Influence but that which was given them by the Folly and Temerity of Great Britain: and if any of them had adopted and advocated any such Projects as these, he would not only have lost all Influence in America, but been obliged to fly to England for Protection among the Royalists and Refugees. These Speculations were however, all rendered unnecessary. Independence had been declared two Years, and all America, in a manner had renounced every modification of Government under Great Britain forever, fully convinced that no cordial Confidence or Affection could ever be restored on either Side. Besides a Treaty with France had been solemnly made. America was then a Virgin and her Faith sacred. And it would have been ridiculous to suppose that France would now consent that We should make a seperate Treaty and become subject again to England, that the reunited Empire might immediately fall upon France in a new War.
We thought the whole Subject so futile that I think We never transmitted any Account of it to Congress.
To Governor Henry of Virginia
Passi July 9. 1778
I had the honour of a Letter from you, some time ago, which I have never had an Opportunity of answering 'till now.
Immediately after the Receipt of it, I went with Mr. Arthur Lee to Versailles in order to obtain the Articles you wrote for. It gave me pleasure to do any thing in my Power to serve the State of Virginia or its worthy Governor: but my Assistance was not necessary, as Mr. Lee sollicited the Business with great Spirit and with good Success as he will inform you.
We have received Yesterday, by two Vessells, the Saratoga and the Spy, very agreable Accounts from America.... The Ratification of the Treaty, with such perfect Unanimity, and in such handsome terms, is very agreable here, and will be so in other parts of Europe.
The Resolutions of Congress for detaining General Burgoine's Army, those upon the conciliatory Bills, and their late Address to the People, are exceedingly admired and applauded all over Europe.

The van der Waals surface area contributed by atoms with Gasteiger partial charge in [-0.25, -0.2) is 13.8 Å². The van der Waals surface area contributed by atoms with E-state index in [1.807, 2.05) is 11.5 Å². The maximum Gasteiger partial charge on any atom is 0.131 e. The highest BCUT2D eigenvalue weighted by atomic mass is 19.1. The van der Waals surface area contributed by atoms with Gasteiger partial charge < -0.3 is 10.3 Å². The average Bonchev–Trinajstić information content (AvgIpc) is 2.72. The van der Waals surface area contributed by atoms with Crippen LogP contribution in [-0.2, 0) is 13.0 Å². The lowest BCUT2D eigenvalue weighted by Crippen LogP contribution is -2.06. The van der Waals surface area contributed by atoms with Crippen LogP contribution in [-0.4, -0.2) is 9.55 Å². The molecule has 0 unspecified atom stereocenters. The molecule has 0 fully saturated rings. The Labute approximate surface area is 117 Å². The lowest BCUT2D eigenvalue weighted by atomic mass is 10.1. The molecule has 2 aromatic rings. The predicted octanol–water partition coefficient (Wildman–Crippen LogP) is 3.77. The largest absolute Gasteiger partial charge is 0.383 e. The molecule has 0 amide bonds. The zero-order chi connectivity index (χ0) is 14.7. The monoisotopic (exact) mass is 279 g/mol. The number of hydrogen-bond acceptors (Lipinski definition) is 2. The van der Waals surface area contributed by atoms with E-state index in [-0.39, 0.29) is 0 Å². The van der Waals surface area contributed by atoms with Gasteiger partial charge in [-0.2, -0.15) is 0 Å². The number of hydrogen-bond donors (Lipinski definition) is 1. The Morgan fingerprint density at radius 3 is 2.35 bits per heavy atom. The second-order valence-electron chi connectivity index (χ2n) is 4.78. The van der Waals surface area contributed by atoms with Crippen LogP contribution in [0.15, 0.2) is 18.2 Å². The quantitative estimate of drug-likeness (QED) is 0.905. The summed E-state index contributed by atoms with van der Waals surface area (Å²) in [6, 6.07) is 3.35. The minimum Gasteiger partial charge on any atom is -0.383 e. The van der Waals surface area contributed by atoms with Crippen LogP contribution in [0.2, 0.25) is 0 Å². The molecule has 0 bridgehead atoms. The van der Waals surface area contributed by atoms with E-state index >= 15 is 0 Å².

Hostilities having commenced between France and England, without any formal declaration of War, it is this day said that the Brest Fleet has put to Sea.... If they meet Keppell there will be a sublime Battle. But if Keppell should beat D'Orvilliers, which one would think however to be impossible, as the French Fleet is certainly superiour in number, fuller manned, in better repair and in higher Spirits, Britain would not be much the better for it. For their Fleet will be disabled, their Seamen destroyed, losses which they cannot repair. Whereas Spain remains to bring up the rear: and France is better able to repair her losses. It is a Connection with America, which must in future decide the Ballance of maritime Power, in Europe.
What Events will take place in EuropeAmerica
, is uncertain. D'Estaing's
Fleet is there before now: but what he will do, time must discover. Byron is twenty or thirty days behind him. But I think it is probable, that some part of the American Seas, will also have the honour
of a magnificent Sea fight, for the first time.
The English Papers received this day, announce the Evacuation of Philadelphia. But it is not perfectly understood, how the Army could march through the Jersies without molestation. Surely America will not suffer that remnant of an Army to plague them much longer.
The same Papers affirm that a Committee of Congress is appointed to treat or confer, with the Commissioners from London, and mention the names, but We can conceive here, of no Use for such a Conference, but to ask the question, Have you Power and Will to acknowledge the Sovereignty of our States? The Answer must be,No.
I should esteem myself, at all times honoured, by a Letter from You. The Anxiety here, for Intelligence from America is indeed surprizing. Indeed Sir, you would be flattered with the Attention that is shown to our States, and with the high Eulogiums, that are every where bestowed, by learned and ingenious Men, upon our Constitutions, our Laws, our Wisdom,Valour and Universal Virtue. Partial as I am to my Country, and dearly as I love it, I cannot but say that I think they do Us, rather more honour than We deserve. But We are Combattants for Liberty, and it is a fashionable Saying in this Country, that every Man who combats for Liberty is adorable. There is more Liberality of Sentiment in every part of Europe, except England, but especially in France, than former Ages have known, and it will increase every day.
I am &c.
[to] Patrick Henry Esqr. Governor of Virginia.